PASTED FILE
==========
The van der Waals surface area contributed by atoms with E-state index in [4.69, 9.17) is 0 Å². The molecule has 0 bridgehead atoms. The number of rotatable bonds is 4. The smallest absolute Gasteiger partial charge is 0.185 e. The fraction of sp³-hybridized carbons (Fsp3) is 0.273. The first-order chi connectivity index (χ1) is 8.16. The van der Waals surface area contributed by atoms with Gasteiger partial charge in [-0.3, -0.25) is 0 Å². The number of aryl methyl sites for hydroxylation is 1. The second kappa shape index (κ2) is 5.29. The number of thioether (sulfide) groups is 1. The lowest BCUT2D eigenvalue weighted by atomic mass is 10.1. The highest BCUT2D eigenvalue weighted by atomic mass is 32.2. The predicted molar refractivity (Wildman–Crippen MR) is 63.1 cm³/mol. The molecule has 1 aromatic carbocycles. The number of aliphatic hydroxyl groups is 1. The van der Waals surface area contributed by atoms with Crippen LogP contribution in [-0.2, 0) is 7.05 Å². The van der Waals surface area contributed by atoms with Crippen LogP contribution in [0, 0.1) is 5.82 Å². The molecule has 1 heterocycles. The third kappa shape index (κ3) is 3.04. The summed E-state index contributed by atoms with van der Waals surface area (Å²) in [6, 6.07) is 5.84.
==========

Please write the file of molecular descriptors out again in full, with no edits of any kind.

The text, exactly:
The van der Waals surface area contributed by atoms with E-state index in [4.69, 9.17) is 0 Å². The molecule has 0 bridgehead atoms. The number of rotatable bonds is 4. The smallest absolute Gasteiger partial charge is 0.185 e. The fraction of sp³-hybridized carbons (Fsp3) is 0.273. The first-order chi connectivity index (χ1) is 8.16. The van der Waals surface area contributed by atoms with Gasteiger partial charge in [-0.3, -0.25) is 0 Å². The number of aryl methyl sites for hydroxylation is 1. The second kappa shape index (κ2) is 5.29. The number of thioether (sulfide) groups is 1. The lowest BCUT2D eigenvalue weighted by atomic mass is 10.1. The highest BCUT2D eigenvalue weighted by atomic mass is 32.2. The predicted molar refractivity (Wildman–Crippen MR) is 63.1 cm³/mol. The molecule has 1 aromatic carbocycles. The number of aliphatic hydroxyl groups is 1. The van der Waals surface area contributed by atoms with Crippen LogP contribution in [-0.2, 0) is 7.05 Å². The van der Waals surface area contributed by atoms with Crippen LogP contribution in [0, 0.1) is 5.82 Å². The molecule has 1 heterocycles. The third kappa shape index (κ3) is 3.04. The summed E-state index contributed by atoms with van der Waals surface area (Å²) in [6, 6.07) is 5.84.